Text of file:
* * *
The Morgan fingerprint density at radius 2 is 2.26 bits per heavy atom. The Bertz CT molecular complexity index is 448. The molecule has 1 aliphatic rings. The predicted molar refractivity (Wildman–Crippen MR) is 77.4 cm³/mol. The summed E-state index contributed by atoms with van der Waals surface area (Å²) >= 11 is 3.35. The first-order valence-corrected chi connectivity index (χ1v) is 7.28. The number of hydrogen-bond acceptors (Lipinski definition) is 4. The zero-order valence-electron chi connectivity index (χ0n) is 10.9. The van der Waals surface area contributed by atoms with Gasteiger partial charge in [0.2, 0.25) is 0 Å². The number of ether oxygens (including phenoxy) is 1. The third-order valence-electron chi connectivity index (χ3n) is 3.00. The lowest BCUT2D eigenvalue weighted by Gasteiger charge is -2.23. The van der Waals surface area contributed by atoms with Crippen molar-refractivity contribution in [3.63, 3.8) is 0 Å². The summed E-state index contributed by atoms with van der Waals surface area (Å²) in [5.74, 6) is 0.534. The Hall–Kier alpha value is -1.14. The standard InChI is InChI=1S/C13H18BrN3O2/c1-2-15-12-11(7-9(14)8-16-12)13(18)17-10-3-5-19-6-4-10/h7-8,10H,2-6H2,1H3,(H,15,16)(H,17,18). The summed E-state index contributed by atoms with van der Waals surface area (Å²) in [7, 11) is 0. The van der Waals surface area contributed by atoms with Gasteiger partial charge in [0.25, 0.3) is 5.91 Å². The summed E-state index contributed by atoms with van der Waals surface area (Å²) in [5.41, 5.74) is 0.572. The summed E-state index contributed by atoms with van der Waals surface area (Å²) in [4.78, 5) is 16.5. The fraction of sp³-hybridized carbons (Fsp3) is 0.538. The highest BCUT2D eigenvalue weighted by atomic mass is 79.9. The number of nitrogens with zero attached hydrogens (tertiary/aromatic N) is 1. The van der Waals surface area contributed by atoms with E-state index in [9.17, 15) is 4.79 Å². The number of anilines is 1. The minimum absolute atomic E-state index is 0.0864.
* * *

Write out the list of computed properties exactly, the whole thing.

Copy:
The Morgan fingerprint density at radius 2 is 2.26 bits per heavy atom. The Bertz CT molecular complexity index is 448. The molecule has 1 aliphatic rings. The predicted molar refractivity (Wildman–Crippen MR) is 77.4 cm³/mol. The summed E-state index contributed by atoms with van der Waals surface area (Å²) >= 11 is 3.35. The first-order valence-corrected chi connectivity index (χ1v) is 7.28. The number of hydrogen-bond acceptors (Lipinski definition) is 4. The zero-order valence-electron chi connectivity index (χ0n) is 10.9. The van der Waals surface area contributed by atoms with Gasteiger partial charge in [0.2, 0.25) is 0 Å². The number of ether oxygens (including phenoxy) is 1. The third-order valence-electron chi connectivity index (χ3n) is 3.00. The lowest BCUT2D eigenvalue weighted by Gasteiger charge is -2.23. The van der Waals surface area contributed by atoms with Crippen molar-refractivity contribution in [3.63, 3.8) is 0 Å². The summed E-state index contributed by atoms with van der Waals surface area (Å²) in [5.74, 6) is 0.534. The Hall–Kier alpha value is -1.14. The standard InChI is InChI=1S/C13H18BrN3O2/c1-2-15-12-11(7-9(14)8-16-12)13(18)17-10-3-5-19-6-4-10/h7-8,10H,2-6H2,1H3,(H,15,16)(H,17,18). The summed E-state index contributed by atoms with van der Waals surface area (Å²) in [7, 11) is 0. The van der Waals surface area contributed by atoms with Gasteiger partial charge in [0.25, 0.3) is 5.91 Å². The summed E-state index contributed by atoms with van der Waals surface area (Å²) in [5.41, 5.74) is 0.572. The summed E-state index contributed by atoms with van der Waals surface area (Å²) in [4.78, 5) is 16.5. The fraction of sp³-hybridized carbons (Fsp3) is 0.538. The highest BCUT2D eigenvalue weighted by atomic mass is 79.9. The number of nitrogens with zero attached hydrogens (tertiary/aromatic N) is 1. The van der Waals surface area contributed by atoms with E-state index in [9.17, 15) is 4.79 Å². The number of anilines is 1. The minimum absolute atomic E-state index is 0.0864.